Governments who are willing to do "whatever it takes" to
stabilize the economy have to increase their spending until private-sector
demand and employment return to healthy growth rates.
The lessons of the previous decade are clear: the combination of aggressive
monetary policy and timid fiscal interventions leave private investors
in a "wait-and-see" limbo and encourage speculative spirits.
In the current crisis, there is also the additional risk that a slow
fiscal response could increase the high risk of contagion; governments
should give a clear signal that public debt concerns are secondary
to public health concerns.
UNCTAD also said that addressing economic inequalities should be a
central part of the policy response with a recognition of both short
and long-term benefits. Growing inequalities over several decades
have eroded most households' spending power since long before the
COVID-19 outbreak, and they now pose serious headwinds against a robust
It said the restrictive business practices of large international
pharmaceutical companies should be subject to independent examination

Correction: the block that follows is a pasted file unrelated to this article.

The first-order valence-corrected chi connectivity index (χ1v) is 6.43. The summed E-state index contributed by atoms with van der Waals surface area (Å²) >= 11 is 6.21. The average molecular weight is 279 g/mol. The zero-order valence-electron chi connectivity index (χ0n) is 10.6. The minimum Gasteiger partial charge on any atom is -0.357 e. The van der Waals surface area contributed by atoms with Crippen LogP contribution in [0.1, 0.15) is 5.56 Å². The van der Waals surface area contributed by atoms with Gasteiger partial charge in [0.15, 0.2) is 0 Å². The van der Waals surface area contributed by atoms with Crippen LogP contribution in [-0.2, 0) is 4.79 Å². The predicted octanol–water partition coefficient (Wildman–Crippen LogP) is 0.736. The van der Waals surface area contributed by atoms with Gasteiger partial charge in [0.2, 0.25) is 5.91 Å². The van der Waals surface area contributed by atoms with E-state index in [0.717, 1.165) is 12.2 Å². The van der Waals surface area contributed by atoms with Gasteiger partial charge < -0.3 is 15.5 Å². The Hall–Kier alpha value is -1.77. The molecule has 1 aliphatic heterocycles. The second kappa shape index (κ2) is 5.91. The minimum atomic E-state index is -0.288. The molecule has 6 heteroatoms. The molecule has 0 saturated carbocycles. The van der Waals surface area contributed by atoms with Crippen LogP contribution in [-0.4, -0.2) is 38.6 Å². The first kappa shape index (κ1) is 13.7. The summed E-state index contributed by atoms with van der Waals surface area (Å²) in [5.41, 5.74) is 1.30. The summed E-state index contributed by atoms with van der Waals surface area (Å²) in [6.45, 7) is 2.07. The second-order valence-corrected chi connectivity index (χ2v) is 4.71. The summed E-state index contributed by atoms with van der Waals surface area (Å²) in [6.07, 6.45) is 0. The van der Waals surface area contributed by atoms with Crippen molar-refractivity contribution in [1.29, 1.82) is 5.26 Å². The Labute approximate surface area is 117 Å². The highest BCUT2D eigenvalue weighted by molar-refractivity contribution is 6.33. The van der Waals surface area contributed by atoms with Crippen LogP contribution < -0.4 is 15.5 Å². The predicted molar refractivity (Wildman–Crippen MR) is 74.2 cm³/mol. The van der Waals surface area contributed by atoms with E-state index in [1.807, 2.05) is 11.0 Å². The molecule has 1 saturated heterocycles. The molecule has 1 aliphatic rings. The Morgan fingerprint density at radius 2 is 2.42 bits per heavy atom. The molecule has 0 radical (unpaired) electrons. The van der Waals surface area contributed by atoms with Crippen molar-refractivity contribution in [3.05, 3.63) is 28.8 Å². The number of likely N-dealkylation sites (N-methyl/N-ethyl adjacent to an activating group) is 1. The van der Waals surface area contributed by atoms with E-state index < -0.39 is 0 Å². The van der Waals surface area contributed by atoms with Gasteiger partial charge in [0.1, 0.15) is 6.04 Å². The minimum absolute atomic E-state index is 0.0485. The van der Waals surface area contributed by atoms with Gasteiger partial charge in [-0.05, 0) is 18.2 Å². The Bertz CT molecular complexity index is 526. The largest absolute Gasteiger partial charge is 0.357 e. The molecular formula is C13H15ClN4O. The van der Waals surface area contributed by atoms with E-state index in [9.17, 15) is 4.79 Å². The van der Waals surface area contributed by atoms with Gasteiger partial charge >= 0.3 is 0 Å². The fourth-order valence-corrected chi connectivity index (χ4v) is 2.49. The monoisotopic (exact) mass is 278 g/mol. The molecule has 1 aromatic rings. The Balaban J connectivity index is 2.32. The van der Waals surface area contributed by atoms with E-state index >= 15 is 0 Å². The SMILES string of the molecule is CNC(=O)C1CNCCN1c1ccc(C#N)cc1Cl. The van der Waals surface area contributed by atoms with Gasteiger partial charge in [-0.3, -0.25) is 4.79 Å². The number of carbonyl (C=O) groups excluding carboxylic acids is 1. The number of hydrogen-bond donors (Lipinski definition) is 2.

to assess any potential obstacles they might pose to addressing the
In addition, central banks should do "whatever it takes"
in the face of COVID-19 including directing credit for production
and employment creation (rather than financial speculation or bailouts),
reinforcing public infrastructure and development banks, and providing
tailored credit lines for financially distressed SMEs.
At the international level, said UNCTAD, multilateral institutions
like the IMF should offer concrete low-cost hedging mechanisms for
governments of developing countries to manage exchange-rate risks
coming from international shocks, averting the boom-bust financial
cycles of recent decades and putting the global economy on a sustainable
The financially reckless tendency of reducing corporate tax rates
and marginal rates paid by the wealthy will need to be reversed, said
Reverting to progressive taxation and reducing reliance on Value Added
taxes that erode private spending is viable financially, economically
desirable and socially fair.
The need to implement the recommendations of independent bodies such
as the UN Committee of Experts on International Tax Matters and the
Commission for the Reform of International Corporate Taxation have
become urgent, it noted.
For many debt-distressed developing countries already spending up
to one third of government revenue on debt servicing, an immediate
moratorium is merited when a health emergency on this scale is declared,